Sound quality, thoughts.
Connected to a test PC and listening via the X3 and out to reference-class Sony MDR-CD1700 over-ear headphones that have stood the test of time, audio quality is, subjectively, clear and spacious when running through wide genres of music from my Amazon Music HD subscription. Listening to the same music - in regular and what Amazon terms Ultra HD quality - on my Apple iPhone XR (with annoying Lighning-to-3.5mm dongle) indicates that the Creative Sound Blaster X3 is able to produce a marginally cleaner sound. There's not much in it, but if you really listen to parts of a song you know well, there's an extra crispness that I like.
Switching gears to a PlayStation 4, where the X3 is seen as an extended headset, sound quality, again, is excellent, though the non-X3 effect diminishes if one uses cheaper headphones. Like any hi-fi buff will tell you, having a decent DAC makes a marginal positive difference in sound quality. In that sense, X3 makes sense to gamers and PC users with an audiophile inclination, but you need good headphones to make the most of it.
The out-of-the-box sound is pretty accurate, too, and I didn't feel the need to toggle with the various EQ settings for the vast majority of music.
Sound Blaster X3 wouldn't exist if it were not for the Super X-Fi technology baked into the box; the aforementioned G6 would be a better bet. Activating the technology is as simple as clicking a button. The effect feels somewhat strange on first usage, as it changes the soundstage and depth quite dramatically depending upon what you're listening to, and is supposed to mimic a multi-speaker setup. For vocals, SXFI introduces a slight echo where sound feel more constricted and, at the same time, more in front of you. It's as if the vocalist is playing more for just you than a larger crowd.
SXFI fundamentally changes the audio perception on every bit of music I listened to, but the overriding feeling is one of making most music more echoey. The Lumineers' Angela, for example, is already deliberately quite echoey, and it's this kind of presentation that SXFI adds to normal vocals. Go have a listen to see if it's your cup of tea.
Having listened to my favourite songs through the Sound Blaster X3, with SXFI turned off and on, I prefer it off for more of the time. That's not to say it doesn't have a place - it can make duller tracks more alive, and it works well for classical music and instruments in general.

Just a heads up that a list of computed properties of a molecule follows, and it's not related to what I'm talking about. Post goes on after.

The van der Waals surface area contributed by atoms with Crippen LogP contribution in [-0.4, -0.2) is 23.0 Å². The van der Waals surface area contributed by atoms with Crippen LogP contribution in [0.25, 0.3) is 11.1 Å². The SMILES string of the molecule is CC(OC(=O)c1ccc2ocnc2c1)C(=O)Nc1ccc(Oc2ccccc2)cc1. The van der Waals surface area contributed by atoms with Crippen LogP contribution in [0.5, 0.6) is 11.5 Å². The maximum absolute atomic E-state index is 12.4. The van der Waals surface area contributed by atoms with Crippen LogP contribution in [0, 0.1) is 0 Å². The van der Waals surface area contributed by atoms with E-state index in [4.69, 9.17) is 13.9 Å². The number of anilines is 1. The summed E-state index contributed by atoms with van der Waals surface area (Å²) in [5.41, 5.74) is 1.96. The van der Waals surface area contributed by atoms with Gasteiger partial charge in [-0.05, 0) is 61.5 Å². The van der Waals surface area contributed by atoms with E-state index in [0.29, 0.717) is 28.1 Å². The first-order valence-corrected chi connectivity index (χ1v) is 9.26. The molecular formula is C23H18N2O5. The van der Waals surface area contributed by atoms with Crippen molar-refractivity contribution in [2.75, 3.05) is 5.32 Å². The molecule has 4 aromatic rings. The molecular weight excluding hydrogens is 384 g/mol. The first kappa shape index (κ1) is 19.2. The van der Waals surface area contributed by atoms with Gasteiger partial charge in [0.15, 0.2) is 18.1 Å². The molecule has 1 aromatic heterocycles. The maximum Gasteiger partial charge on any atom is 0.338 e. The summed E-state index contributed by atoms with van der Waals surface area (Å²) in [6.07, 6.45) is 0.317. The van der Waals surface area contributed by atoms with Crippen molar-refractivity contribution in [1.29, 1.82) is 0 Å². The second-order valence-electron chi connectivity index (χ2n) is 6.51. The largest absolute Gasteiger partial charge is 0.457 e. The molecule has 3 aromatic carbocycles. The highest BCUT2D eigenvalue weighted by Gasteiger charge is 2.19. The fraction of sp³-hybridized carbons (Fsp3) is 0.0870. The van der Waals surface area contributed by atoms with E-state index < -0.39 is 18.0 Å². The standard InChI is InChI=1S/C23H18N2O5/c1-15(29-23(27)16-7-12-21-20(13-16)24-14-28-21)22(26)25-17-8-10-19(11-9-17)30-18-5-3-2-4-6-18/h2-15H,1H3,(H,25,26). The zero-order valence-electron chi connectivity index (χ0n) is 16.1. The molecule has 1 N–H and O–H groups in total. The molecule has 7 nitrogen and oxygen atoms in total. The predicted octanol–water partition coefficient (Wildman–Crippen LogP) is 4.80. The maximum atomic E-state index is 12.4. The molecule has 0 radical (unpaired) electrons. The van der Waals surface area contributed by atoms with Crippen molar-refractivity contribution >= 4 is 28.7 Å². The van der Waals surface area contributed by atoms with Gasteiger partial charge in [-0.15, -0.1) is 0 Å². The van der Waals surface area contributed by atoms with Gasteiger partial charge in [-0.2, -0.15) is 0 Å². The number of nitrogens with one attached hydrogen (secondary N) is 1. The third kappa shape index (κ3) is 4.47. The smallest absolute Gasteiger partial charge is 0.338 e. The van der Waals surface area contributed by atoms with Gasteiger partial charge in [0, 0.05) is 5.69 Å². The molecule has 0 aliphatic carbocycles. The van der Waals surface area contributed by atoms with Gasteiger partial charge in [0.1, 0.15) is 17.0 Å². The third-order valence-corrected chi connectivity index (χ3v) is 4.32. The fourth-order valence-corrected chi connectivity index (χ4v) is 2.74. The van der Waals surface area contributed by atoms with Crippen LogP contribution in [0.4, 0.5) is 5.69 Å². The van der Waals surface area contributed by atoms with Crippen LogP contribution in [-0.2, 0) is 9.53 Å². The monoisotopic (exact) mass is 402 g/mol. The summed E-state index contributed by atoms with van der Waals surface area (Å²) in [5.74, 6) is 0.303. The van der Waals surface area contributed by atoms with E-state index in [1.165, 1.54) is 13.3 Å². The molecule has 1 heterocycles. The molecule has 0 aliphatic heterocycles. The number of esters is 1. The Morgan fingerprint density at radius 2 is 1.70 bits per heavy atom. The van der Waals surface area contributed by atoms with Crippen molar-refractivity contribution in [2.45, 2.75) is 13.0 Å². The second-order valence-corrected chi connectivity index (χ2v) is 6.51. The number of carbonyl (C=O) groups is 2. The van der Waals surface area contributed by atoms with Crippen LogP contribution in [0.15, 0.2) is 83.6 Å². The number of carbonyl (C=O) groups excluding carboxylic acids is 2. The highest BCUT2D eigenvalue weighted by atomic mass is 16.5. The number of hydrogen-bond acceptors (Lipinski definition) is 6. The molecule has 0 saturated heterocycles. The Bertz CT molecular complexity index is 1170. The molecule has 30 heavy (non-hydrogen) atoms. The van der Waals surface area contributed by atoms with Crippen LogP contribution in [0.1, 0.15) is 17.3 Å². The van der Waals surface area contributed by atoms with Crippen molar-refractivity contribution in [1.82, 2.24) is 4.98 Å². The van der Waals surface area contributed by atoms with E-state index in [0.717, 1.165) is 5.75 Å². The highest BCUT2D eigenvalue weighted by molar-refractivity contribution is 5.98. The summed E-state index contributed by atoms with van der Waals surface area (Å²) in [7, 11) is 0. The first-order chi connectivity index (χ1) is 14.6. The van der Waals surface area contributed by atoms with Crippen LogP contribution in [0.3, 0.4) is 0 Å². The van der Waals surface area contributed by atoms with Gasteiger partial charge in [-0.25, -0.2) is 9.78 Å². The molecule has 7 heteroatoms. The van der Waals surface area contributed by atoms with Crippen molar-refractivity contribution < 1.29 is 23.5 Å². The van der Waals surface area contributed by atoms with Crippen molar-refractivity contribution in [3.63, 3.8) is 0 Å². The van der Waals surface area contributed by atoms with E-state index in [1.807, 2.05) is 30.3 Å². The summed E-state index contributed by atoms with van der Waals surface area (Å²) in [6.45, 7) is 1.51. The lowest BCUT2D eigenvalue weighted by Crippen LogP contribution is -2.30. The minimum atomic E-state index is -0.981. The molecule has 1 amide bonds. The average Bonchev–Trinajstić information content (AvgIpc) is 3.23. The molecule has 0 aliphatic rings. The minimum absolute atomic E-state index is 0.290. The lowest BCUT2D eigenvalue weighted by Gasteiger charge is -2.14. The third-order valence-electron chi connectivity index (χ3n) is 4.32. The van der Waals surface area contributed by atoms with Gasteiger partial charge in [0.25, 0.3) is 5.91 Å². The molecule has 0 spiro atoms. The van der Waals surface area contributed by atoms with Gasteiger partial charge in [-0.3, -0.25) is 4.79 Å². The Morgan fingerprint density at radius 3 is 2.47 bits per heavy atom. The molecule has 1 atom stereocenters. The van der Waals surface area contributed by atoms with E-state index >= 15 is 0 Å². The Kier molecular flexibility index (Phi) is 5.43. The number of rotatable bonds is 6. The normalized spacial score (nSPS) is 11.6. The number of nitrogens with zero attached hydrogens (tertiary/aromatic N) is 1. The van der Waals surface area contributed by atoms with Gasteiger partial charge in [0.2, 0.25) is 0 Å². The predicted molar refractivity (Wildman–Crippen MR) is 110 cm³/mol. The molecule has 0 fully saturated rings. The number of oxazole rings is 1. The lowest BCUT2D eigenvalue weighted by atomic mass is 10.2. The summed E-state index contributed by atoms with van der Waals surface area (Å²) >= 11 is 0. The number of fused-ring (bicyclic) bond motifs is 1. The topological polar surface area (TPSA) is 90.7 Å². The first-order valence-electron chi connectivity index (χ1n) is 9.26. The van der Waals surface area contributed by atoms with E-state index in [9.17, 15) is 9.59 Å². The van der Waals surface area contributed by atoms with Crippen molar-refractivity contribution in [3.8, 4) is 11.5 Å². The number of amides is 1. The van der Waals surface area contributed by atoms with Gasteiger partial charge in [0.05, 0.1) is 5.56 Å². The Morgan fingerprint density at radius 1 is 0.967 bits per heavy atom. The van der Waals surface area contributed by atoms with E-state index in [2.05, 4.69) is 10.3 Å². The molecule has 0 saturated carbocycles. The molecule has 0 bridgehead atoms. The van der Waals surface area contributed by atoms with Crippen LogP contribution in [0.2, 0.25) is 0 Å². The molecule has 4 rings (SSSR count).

The same is true when gaming on a console. SXFI adds more presence but, in games such as Red Dead Redemption 2 and God of War, I feel as if some accuracy is lost in the enhanced soundstage. That said, SXFI is very much a subjective technology - my wife prefers it on more of the time than I do, irrespective of music.
Creative has sought to extend the usefulness of its USB DAC products by releasing a model equipped with its unique in-house SXFI technology. The Sound Blaster X3, priced at £110, offers a really nice, accurate direct sound when connected to high-quality headphones or speakers. The SXFI technology, for me at least, is more hit and miss, as it moves the soundstage more in front of you and introduces what are perceived as slight echoes into vocals that leads to audio sounding like it's coming from a small hall.
The effectiveness of SXFI may well be better on fully-tuned headphones, but as it stands, I like the direct audio quality of the Sound Blaster X3 but, at this time, remain unconvinced of the merits of SXFI for a wide range of music and gaming. I am therefore more of a customer for the extant G6 product, so I'd urge you to demo SXFI before biting the bullet.
Bottom line: Creative introduces its unique SXFI technology to a proven USB-connected DAC. The results are mixed, in my opinion, and I'd recommend trying before buying.
Good build quality
Really nice direct sound
Lots of ports
Wide device coverage
SXFI is hit and miss
Creative Sound Blaster X3
The Creative Sound Blaster X3 can be purchased directly from Creative.
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